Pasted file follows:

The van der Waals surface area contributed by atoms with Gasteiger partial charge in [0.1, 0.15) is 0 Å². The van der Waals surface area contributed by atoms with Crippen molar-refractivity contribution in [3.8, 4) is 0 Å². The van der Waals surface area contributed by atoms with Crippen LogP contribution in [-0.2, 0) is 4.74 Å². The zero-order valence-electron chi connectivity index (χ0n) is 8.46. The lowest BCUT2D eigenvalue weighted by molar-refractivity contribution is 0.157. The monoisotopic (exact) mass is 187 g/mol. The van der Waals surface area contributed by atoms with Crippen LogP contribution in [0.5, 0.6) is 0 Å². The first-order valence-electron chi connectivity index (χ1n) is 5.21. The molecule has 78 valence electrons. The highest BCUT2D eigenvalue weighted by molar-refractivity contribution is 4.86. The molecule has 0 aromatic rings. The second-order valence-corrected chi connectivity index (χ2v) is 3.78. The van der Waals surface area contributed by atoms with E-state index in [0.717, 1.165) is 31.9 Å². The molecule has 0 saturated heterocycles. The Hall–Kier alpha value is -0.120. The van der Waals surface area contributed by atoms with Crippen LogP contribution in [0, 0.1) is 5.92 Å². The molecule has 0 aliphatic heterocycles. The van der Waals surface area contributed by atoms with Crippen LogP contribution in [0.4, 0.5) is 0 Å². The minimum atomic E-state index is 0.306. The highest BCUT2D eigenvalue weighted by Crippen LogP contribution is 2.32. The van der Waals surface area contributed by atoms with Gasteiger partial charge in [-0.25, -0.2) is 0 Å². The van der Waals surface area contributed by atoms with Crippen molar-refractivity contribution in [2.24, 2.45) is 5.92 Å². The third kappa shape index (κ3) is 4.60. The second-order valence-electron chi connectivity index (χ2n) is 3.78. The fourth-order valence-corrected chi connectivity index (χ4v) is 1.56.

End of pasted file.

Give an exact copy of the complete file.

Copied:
The van der Waals surface area contributed by atoms with Gasteiger partial charge in [0.1, 0.15) is 0 Å². The van der Waals surface area contributed by atoms with Crippen molar-refractivity contribution in [3.8, 4) is 0 Å². The van der Waals surface area contributed by atoms with Crippen LogP contribution in [-0.2, 0) is 4.74 Å². The zero-order valence-electron chi connectivity index (χ0n) is 8.46. The lowest BCUT2D eigenvalue weighted by molar-refractivity contribution is 0.157. The monoisotopic (exact) mass is 187 g/mol. The van der Waals surface area contributed by atoms with Crippen LogP contribution in [0.5, 0.6) is 0 Å². The first-order valence-electron chi connectivity index (χ1n) is 5.21. The molecule has 78 valence electrons. The highest BCUT2D eigenvalue weighted by molar-refractivity contribution is 4.86. The molecule has 0 aromatic rings. The second-order valence-corrected chi connectivity index (χ2v) is 3.78. The van der Waals surface area contributed by atoms with E-state index in [0.717, 1.165) is 31.9 Å². The molecule has 0 saturated heterocycles. The Hall–Kier alpha value is -0.120. The van der Waals surface area contributed by atoms with Crippen LogP contribution in [0, 0.1) is 5.92 Å². The molecule has 0 aliphatic heterocycles. The van der Waals surface area contributed by atoms with Crippen LogP contribution in [0.4, 0.5) is 0 Å². The minimum atomic E-state index is 0.306. The highest BCUT2D eigenvalue weighted by Crippen LogP contribution is 2.32. The van der Waals surface area contributed by atoms with Gasteiger partial charge in [-0.25, -0.2) is 0 Å². The van der Waals surface area contributed by atoms with Crippen molar-refractivity contribution in [2.24, 2.45) is 5.92 Å². The third kappa shape index (κ3) is 4.60. The second-order valence-electron chi connectivity index (χ2n) is 3.78. The fourth-order valence-corrected chi connectivity index (χ4v) is 1.56.